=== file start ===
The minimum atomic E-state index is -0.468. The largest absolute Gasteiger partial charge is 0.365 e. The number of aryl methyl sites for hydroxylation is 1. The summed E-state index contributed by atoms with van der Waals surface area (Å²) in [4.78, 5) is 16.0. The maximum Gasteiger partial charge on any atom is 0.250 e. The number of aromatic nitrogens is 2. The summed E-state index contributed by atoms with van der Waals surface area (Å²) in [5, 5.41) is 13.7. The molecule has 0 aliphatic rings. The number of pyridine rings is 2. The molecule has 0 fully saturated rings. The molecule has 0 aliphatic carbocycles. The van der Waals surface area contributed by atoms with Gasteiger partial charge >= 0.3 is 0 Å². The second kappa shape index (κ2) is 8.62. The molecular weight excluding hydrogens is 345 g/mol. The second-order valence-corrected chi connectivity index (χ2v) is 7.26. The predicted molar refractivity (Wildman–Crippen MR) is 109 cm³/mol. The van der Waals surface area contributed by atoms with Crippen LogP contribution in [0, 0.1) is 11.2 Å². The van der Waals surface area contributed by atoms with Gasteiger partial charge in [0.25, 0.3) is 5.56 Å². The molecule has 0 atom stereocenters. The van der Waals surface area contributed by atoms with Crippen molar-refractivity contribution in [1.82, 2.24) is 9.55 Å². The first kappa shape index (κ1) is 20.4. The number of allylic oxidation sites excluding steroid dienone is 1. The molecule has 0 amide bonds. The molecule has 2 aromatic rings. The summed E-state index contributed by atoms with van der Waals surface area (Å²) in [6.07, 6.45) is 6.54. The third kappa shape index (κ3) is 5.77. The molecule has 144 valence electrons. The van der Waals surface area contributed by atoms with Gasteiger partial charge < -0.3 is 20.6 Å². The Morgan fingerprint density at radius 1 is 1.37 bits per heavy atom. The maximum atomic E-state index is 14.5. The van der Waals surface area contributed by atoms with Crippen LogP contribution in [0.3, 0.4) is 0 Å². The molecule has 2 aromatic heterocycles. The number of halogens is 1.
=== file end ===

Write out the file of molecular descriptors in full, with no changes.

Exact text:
The minimum atomic E-state index is -0.468. The largest absolute Gasteiger partial charge is 0.365 e. The number of aryl methyl sites for hydroxylation is 1. The summed E-state index contributed by atoms with van der Waals surface area (Å²) in [4.78, 5) is 16.0. The maximum Gasteiger partial charge on any atom is 0.250 e. The number of aromatic nitrogens is 2. The summed E-state index contributed by atoms with van der Waals surface area (Å²) in [5, 5.41) is 13.7. The molecule has 0 aliphatic rings. The number of pyridine rings is 2. The molecule has 0 fully saturated rings. The molecule has 0 aliphatic carbocycles. The van der Waals surface area contributed by atoms with Gasteiger partial charge >= 0.3 is 0 Å². The second kappa shape index (κ2) is 8.62. The molecular weight excluding hydrogens is 345 g/mol. The second-order valence-corrected chi connectivity index (χ2v) is 7.26. The predicted molar refractivity (Wildman–Crippen MR) is 109 cm³/mol. The van der Waals surface area contributed by atoms with Crippen LogP contribution in [0, 0.1) is 11.2 Å². The van der Waals surface area contributed by atoms with Gasteiger partial charge in [0.25, 0.3) is 5.56 Å². The molecule has 0 atom stereocenters. The van der Waals surface area contributed by atoms with Crippen molar-refractivity contribution in [1.82, 2.24) is 9.55 Å². The first kappa shape index (κ1) is 20.4. The number of allylic oxidation sites excluding steroid dienone is 1. The molecule has 0 amide bonds. The molecule has 2 aromatic rings. The summed E-state index contributed by atoms with van der Waals surface area (Å²) in [6.07, 6.45) is 6.54. The third kappa shape index (κ3) is 5.77. The molecule has 144 valence electrons. The van der Waals surface area contributed by atoms with Gasteiger partial charge < -0.3 is 20.6 Å². The Morgan fingerprint density at radius 1 is 1.37 bits per heavy atom. The maximum atomic E-state index is 14.5. The van der Waals surface area contributed by atoms with Crippen LogP contribution in [0.3, 0.4) is 0 Å². The molecule has 2 aromatic heterocycles. The number of halogens is 1.